I am a bit confused about how memory works in Arduino. I have created an integer array like so:

int* arr = new int[3] {1, 2, 3};

When I go to delete it:

delete[] arr;

The first element is deleted, and all the remaining ones are still present and accessible.

Serial.println(arr[0]); // prints 0
Serial.println(arr[1]); // prints 2
Serial.println(arr[2]); // prints 3

First of all: it is not a good idea to do dynamic memory maagement in embedded systems (in casu arduino)
Secondly freeing memory means: marking the memory as available. It does not mean "setting the memory to 0"
because ar still points to the same locaton in memory it is "normal" that it also still reads the old values. Only -according to the C CP0P0 pàrogramming rules- you should not do so. Reading will not cause problems but writing will very likely.


It is not a good idea to use dynamic memory in such a small devices in general.

And delete doesn't mean setting values to something at all. It's just returning allocated memory back ("to system" is not correct term here as there is no system).

You should try to use objects with some action in constructor and destructor (like printing values).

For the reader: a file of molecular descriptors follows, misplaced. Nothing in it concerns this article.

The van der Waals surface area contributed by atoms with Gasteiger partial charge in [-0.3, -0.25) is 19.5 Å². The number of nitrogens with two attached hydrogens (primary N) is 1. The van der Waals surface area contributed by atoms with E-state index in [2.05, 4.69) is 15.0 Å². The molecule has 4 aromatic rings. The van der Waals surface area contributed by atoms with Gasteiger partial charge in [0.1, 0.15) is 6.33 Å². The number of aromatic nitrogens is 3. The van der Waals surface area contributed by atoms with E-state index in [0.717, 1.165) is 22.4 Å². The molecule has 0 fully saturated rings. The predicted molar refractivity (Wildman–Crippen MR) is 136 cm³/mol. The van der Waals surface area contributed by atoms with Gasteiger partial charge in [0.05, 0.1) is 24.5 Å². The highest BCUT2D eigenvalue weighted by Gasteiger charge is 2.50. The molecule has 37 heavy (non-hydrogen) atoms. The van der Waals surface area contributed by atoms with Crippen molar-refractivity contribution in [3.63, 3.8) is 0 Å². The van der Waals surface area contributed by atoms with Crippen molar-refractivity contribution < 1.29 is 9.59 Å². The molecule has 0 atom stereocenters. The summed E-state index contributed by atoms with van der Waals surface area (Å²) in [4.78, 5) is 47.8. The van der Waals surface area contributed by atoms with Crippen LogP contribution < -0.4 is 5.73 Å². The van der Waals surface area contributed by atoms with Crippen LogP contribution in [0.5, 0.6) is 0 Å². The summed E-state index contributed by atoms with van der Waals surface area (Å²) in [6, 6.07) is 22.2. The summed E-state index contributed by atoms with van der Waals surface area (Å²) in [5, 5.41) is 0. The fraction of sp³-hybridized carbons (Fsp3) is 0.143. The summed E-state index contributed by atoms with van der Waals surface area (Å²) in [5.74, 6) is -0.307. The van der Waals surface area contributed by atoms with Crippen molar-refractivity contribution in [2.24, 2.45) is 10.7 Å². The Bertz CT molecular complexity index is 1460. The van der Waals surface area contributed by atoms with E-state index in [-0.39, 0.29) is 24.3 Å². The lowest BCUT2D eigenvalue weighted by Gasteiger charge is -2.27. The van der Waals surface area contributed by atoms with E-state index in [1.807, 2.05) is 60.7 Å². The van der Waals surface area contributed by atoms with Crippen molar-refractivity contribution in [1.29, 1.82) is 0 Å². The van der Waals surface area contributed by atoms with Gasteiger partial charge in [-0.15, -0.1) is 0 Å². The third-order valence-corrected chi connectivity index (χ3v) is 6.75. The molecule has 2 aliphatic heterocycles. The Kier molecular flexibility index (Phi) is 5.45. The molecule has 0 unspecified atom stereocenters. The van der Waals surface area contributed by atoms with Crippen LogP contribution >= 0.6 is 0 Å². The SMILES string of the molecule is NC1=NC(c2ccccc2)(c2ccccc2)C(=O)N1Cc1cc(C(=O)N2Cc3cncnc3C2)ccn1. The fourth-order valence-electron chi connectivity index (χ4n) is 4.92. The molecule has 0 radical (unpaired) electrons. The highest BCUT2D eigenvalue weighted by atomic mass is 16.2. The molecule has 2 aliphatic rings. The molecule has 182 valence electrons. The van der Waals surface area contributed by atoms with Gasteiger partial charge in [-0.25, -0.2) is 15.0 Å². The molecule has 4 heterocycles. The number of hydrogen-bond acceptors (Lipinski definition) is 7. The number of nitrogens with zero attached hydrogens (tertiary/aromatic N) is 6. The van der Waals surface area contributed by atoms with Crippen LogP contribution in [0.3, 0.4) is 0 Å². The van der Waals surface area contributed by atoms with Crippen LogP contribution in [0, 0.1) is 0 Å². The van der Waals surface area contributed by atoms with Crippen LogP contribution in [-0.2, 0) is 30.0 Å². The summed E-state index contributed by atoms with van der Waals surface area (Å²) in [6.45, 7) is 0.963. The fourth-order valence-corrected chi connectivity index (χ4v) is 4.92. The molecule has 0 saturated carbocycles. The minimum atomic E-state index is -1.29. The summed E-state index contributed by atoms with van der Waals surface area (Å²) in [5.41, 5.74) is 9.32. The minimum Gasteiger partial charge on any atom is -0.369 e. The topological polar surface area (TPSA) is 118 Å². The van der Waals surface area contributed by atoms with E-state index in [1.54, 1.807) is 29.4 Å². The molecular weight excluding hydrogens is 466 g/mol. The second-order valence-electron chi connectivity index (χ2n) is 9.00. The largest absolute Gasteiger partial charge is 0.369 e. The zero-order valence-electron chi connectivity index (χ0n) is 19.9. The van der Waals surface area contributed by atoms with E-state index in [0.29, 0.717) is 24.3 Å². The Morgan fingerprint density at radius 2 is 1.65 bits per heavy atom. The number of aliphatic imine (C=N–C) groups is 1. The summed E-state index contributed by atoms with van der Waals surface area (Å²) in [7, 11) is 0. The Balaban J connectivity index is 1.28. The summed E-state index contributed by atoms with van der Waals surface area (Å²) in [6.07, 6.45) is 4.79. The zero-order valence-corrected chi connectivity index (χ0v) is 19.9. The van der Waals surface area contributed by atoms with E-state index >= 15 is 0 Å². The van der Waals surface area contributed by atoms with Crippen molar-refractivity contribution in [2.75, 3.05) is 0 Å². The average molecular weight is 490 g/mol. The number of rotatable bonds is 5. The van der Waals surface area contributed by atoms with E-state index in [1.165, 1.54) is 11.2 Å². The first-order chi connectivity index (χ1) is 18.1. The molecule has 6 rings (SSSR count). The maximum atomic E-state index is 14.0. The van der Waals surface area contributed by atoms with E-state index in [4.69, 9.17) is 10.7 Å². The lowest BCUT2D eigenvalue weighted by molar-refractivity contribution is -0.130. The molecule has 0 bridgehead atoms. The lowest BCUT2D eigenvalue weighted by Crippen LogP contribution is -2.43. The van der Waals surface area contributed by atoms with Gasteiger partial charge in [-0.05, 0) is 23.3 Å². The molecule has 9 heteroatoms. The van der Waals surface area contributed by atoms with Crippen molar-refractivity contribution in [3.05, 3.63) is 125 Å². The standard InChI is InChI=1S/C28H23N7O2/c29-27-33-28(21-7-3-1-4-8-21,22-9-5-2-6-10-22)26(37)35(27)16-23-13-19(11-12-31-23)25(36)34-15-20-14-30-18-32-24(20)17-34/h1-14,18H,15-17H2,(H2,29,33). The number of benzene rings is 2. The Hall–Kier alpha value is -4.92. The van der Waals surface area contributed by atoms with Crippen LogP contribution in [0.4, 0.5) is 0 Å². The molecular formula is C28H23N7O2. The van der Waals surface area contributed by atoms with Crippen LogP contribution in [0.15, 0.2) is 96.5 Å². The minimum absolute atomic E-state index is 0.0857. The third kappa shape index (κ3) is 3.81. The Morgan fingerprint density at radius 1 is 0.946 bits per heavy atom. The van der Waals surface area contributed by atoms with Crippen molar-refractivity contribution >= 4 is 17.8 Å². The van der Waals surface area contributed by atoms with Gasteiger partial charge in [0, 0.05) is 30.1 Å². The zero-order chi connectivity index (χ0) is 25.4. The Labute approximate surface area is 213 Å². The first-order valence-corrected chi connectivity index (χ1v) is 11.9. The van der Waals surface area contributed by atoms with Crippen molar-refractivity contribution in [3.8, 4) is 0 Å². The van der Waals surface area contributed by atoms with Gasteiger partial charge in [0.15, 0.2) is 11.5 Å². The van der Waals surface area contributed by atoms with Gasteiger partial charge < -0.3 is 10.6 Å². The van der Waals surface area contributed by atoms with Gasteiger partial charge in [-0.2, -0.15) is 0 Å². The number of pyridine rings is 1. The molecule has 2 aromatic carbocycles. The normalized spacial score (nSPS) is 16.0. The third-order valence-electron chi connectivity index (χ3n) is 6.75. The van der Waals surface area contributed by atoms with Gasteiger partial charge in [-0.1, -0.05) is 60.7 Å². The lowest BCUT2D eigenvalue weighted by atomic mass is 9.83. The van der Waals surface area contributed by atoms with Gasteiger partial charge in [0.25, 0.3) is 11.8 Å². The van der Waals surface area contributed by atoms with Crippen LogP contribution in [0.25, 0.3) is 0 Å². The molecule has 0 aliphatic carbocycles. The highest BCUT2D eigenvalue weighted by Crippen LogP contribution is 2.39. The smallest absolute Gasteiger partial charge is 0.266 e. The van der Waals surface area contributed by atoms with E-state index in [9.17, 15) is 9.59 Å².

For example:

class test {
  test(int _i):i{_i} { Serial.print("test:"); Serial.println(i); } 
  ~test() { Serial.print("~test:"); Serial.println(i); } 
  int i;

void setup() {
  test * arr = new test[3] {4,6,9};
  delete[] arr;


void loop() {



Deleting newed memory only informs the system that you are no longer using it and releasing it for re-assignment. The pointer still points to memory containing your array but that memory is no longer reserved for you. You could, in theory, go on using it, but another new might well reassign it for another use and the data that was in it would likely get over-written.

It would be good form to zero your pointer (arr = (int *)0;). It accomplishes several things:

  • Your code clearly reminds you that the pointer is no longer usable;
  • Your code clearly informs the next reader that the pointer is no longer usable;
  • An attempt to use the pointer is quite likely to fail immediately (depends on the envrionment's ability to trap attempted accesses to location 0). The alternative is your code may work anyway - until someday that memory actually does get re-assigned and suddenly, code that has worked "forever", breaks, and in a non-obvious way. Save yourself or the guy or gal who follows you some grief, and make it a habit to zero your pointers once they are no longer valid.
  • Note that arr = 0; is sufficient - you do not need to add (int*). 0 is defined for pointers. – John Burger Jul 21 '16 at 8:57

Your Answer

By clicking “Post Your Answer”, you agree to our terms of service, privacy policy and cookie policy

Not the answer you're looking for? Browse other questions tagged or ask your own question.